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Economy of Ecuador

From Academic Kids

The economy of Ecuador is based on petroleum production and exports of bananas, shrimp, and other primary agricultural products. In 2002, oil accounted for about one-third of public sector revenue and 40% of export earnings. Ecuador is the world's largest exporter of bananas ($936.5 million in 2002) and a major exporter of shrimp ($251 million in 2002). Exports of nontraditional products such as flowers ($291 million in 2002) and canned fish ($333 million in 2002) have grown in recent years. Industry is largely oriented to servicing the domestic market.

Deteriorating economic performance in 1997-98 culminated in a severe economic and financial crisis in 1999. The crisis was precipitated by a number of external shocks, including the El Nino weather phenomenon in 1997, a sharp drop in global oil prices in 1997-98, and international emerging market instability in 1997-98. These factors highlighted the Government of Ecuador's unsustainable economic policy mix of large fiscal deficits and expansionary money policy and resulted in an 7.3% contraction of GDP, annual year-on-year inflation of 52.2%, and a 65% devaluation of the national currency in 1999.

On January 9, 2000, the administration of President Jamil Mahuad announced its intention to adopt the U.S. dollar as the official currency of Ecuador to address the ongoing economic crisis. Subsequent protest led to the removal of Mahuad from office and the elevation of Vice President Gustavo Noboa to the presidency.

The Noboa government confirmed its commitment to dollarize as the centerpiece of its economic recovery strategy, successfully completing the transition from sucres to dollars in 2001. Following the completion of a one-year stand-by program with the International Monetary Fund (IMF) in December 2001, Ecuador successfully negotiated a new $205 million stand-by agreement with the IMF in March 2003.

Buoyed by higher oil prices, the Ecuadorian economy experienced a modest recovery in 2000-01, with GDP rising 2.3% in 2000 and 5.4% in 2001. GDP growth leveled off to 3.3% in 2002. Although final figures are not yet available, it is expected to fall further, to about 1.7%, for 2003. But GDP growth is estimated to recover to over 4% in 2004, due largely to expanded oil exports. Inflation fell from an annual rate of 96.1% in 2000 to an annual rate of 22.4% in 2001; although final figures are not yet available, it is expected to drop below 7% for 2003. Despite recent gains, 70% of the population lives below the poverty line, more than double the rate of 5 years ago.

The completion of the second Transandean Oil Pipeline (OCP in Spanish) in 2003 will enable Ecuador to expand oil exports. The OCP will double Ecuador’s oil transport capacity, but Ecuador will need to attract additional foreign investment to realize the full economic potential of the added capacity.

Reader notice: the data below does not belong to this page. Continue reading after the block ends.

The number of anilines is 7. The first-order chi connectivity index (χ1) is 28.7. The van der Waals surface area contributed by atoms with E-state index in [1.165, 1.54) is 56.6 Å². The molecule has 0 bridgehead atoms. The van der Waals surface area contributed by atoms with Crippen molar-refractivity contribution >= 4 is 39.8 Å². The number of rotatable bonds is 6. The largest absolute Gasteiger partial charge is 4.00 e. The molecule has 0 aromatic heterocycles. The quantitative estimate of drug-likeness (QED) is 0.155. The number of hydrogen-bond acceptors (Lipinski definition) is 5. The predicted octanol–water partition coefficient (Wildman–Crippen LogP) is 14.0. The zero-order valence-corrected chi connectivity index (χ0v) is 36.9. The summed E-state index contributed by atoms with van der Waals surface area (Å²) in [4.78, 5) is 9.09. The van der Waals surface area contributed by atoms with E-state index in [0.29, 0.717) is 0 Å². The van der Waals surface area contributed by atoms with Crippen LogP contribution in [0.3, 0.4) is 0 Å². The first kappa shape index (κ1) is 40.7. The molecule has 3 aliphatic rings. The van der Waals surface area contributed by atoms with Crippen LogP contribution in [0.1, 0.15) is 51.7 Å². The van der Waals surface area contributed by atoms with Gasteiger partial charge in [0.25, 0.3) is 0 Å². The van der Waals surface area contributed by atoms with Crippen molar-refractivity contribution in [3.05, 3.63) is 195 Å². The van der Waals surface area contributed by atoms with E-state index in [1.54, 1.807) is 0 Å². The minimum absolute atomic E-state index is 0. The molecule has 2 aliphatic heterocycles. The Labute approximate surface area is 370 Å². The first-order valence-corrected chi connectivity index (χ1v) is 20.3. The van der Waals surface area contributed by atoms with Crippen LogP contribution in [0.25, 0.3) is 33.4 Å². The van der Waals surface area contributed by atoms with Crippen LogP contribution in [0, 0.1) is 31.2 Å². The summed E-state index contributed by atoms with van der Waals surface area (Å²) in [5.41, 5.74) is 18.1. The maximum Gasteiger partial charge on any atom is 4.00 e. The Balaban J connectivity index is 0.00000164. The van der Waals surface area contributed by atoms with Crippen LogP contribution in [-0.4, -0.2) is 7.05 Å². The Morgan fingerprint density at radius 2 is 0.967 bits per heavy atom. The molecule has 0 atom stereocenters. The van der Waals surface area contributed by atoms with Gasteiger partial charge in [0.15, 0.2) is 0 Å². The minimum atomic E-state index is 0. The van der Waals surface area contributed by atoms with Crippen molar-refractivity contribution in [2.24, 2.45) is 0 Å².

Ecuador and the IMF

Journalist Greg Palast, of the British Observer, alleges that the International Monetary Fund is attempting an economic coup against the Ecuadoran government. He cites documents which he claims show the IMF is working to force the nation to grant British Petroleum rights to build and own an petroleum pipeline over the Andes.

See also Unidad de Valor Constante

GDP: purchasing power parity - $54.5 billion (1999 est.)

GDP - real growth rate: -8% (1999 est.)

GDP - per capita: purchasing power parity - $4,300 (1999 est.)

GDP - composition by sector:
agriculture: 14%
industry: 36%
services: 50% (1999 est.)

Population below poverty line: 50% (1999 est.)

Household income or consumption by percentage share:
lowest 10%: 2.3%


highest 10%: 37.6% (1994)

Inflation rate (consumer prices): 59.9% (1999 est.)

Labor force: 4.2 million

Labor force - by occupation: agriculture 30%, industry 25%, services 45% (1999 est.)

Unemployment rate: 12% with widespread underemployment (November 1998 est.)

Budget:
revenues: planned $5.1 billion (not including revenue from potential privatizations)
expenditures: $5.1 billion including capital expenditures of $NA (1999)

Industries: petroleum, food processing, textiles, metal work, paper products, wood products, chemicals, plastics, fishing, lumber

Industrial production growth rate: 2.4% (1997 est.)

Electricity - production: 9,657 GWh (1998)

Electricity - production by source:
fossil fuel: 27.96%
hydro: 72.04%


nuclear: 0%
other: 0% (1998)

Electricity - consumption: 8,981 GWh (1998)

Electricity - exports: 0 kWh (1998)

Electricity - imports: 0 kWh (1998)

Agriculture - products: bananas, coffee, cocoa, rice, potatoes, manioc (tapioca), plantains, sugarcane; cattle, sheep, pigs, beef, pork, dairy products; balsa wood; fish, shrimp

Exports: $4.1 billion (f.o.b., 1999)

Exports - commodities: petroleum, bananas, shrimp, coffee, cocoa, cut flowers, fish

Exports - partners: United States 39%, Colombia 7%, Italy 6%, Peru 5%, Chile 3% (1998)

Imports: $2.8 billion (c.i.f., 1999)

Imports - commodities: machinery and equipment, raw materials, fuels; consumer goods

Imports - partners: United States 39%, Colombia 11%, Japan 9%, Venezuela 5%, Mexico 3% (1998)

Debt - external: $15.3 billion (1999)

Economic aid - recipient: $695.7 million (1995)

Currency: US Dollar ($) (previous currency: 1 sucre (S/) = 100 centavos)

Exchange rates: No longer applicable. (Previously: sucres (S/) per US$1 - 24,860.7 (January 2000), 11,786.8 (1999), 5,446.6 (1998), 3,988.3 (1997), 3,189.5 (1996), 2,564.5 (1995))

Fiscal year: calendar year

See also

Template:SACN Template:WTOfr:économie de l'Équateur pt:Economia do Equador ru:Category:Эквадор

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